Genome Project: Joint Announcement Expected Next Week

Published June 23rd, 2000 - 02:00 GMT

Private and public groups plan to make a joint announcement at the White House next week that they have completed a rough draft of the human genome, the Wall Street Journal reported Tuesday. 

According to AFP, Tuesday, at a ceremony that may be attended by President Bill Clinton, the international public consortium called the Human Genome Project (HGP) and the private firm Celera Genomics, will jointly announce having established a near-complete mapping of the sequence of DNA letters that make up the human genetic code, the newspaper reported, citing government and industry sources. 

Although the White House said that it had no announcement to make as yet, spokesman Joe Lockhart said in an interview with AFP that, "When we have an announcement to make I expect that the president will be proud to stand up and make the announcement."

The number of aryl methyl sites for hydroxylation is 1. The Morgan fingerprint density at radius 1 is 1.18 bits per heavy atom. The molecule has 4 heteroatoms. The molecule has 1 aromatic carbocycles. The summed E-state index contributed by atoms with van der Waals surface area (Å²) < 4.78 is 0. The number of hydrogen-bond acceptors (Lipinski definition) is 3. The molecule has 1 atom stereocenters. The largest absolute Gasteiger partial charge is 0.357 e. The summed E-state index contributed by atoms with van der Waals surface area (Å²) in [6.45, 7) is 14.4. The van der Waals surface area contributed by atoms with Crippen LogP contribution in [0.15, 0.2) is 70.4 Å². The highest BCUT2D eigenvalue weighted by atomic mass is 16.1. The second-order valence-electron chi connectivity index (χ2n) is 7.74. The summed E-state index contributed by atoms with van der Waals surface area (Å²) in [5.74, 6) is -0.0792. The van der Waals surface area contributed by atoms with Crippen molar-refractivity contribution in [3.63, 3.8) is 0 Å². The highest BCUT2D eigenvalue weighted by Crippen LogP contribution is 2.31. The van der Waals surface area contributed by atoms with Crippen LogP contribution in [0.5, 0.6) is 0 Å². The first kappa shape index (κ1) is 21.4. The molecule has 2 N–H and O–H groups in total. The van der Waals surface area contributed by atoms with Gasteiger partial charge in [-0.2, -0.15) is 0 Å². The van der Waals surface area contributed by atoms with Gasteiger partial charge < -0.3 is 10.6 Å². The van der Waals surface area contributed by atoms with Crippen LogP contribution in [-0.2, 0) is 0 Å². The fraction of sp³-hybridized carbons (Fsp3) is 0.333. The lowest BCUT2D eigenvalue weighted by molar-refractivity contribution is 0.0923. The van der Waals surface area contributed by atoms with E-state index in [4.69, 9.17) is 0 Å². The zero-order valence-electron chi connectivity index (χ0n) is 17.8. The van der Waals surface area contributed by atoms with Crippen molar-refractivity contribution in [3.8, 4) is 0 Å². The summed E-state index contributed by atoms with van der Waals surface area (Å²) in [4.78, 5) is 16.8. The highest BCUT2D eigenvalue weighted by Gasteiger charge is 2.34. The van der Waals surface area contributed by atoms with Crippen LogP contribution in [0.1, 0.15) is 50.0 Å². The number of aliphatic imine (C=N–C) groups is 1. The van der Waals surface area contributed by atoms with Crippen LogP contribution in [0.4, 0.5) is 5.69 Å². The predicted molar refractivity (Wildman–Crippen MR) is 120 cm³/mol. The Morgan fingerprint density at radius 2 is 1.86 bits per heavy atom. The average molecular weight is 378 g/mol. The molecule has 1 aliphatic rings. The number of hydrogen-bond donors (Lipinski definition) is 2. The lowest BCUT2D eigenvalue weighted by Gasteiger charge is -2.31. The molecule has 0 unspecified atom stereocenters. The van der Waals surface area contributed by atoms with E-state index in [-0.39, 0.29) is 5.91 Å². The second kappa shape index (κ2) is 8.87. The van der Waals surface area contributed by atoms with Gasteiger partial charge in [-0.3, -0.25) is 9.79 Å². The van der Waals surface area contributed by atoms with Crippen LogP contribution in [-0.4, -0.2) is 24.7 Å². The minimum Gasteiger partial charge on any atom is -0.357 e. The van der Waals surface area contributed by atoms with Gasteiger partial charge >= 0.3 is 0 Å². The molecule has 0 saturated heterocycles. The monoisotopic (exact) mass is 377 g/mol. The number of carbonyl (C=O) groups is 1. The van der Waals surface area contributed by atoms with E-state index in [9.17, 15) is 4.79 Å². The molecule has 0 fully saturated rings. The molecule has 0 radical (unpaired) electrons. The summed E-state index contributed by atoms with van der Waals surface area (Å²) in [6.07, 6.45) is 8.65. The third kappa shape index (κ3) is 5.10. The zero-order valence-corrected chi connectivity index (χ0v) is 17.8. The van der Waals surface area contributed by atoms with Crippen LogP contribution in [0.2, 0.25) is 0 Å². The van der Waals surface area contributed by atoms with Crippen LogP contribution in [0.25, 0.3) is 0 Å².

Two months ago Celera Genomics president Craig Venter announced that his group had achieved the sequencing of the more than three billion DNA letters in the humane genome. 

But the next stage, and the subject of the reported announcement next week, will be sequencing of the letters in order, to create a rough map of the entire human genome. 

The joint announcement is the result of months of delicate talks to bring an end to the fierce rivalry between the public and private groups, bent on realizing what is billed as one of the biggest scientific achievements of the century. 

Joint publication of their research in a scientific journal later in the year is also under discussion, the newspaper said. 

Financed since 1990 by 18 nations, the HGP makes its discoveries available to researchers for free while Celera Genomics, founded as a commercial enterprise in 1998, plans to sell genome discoveries to academics and industry. 

According to AFP, neither Celera Genomics nor HGP were available for comment Tuesday. 

The mapping of the genome is an initial step opening the way for further research to identify the estimated 30,000 to 150,000 genes contained on each of the 23 pairs of chromosomes --(AFP).

© 2000 Al Bawaba (

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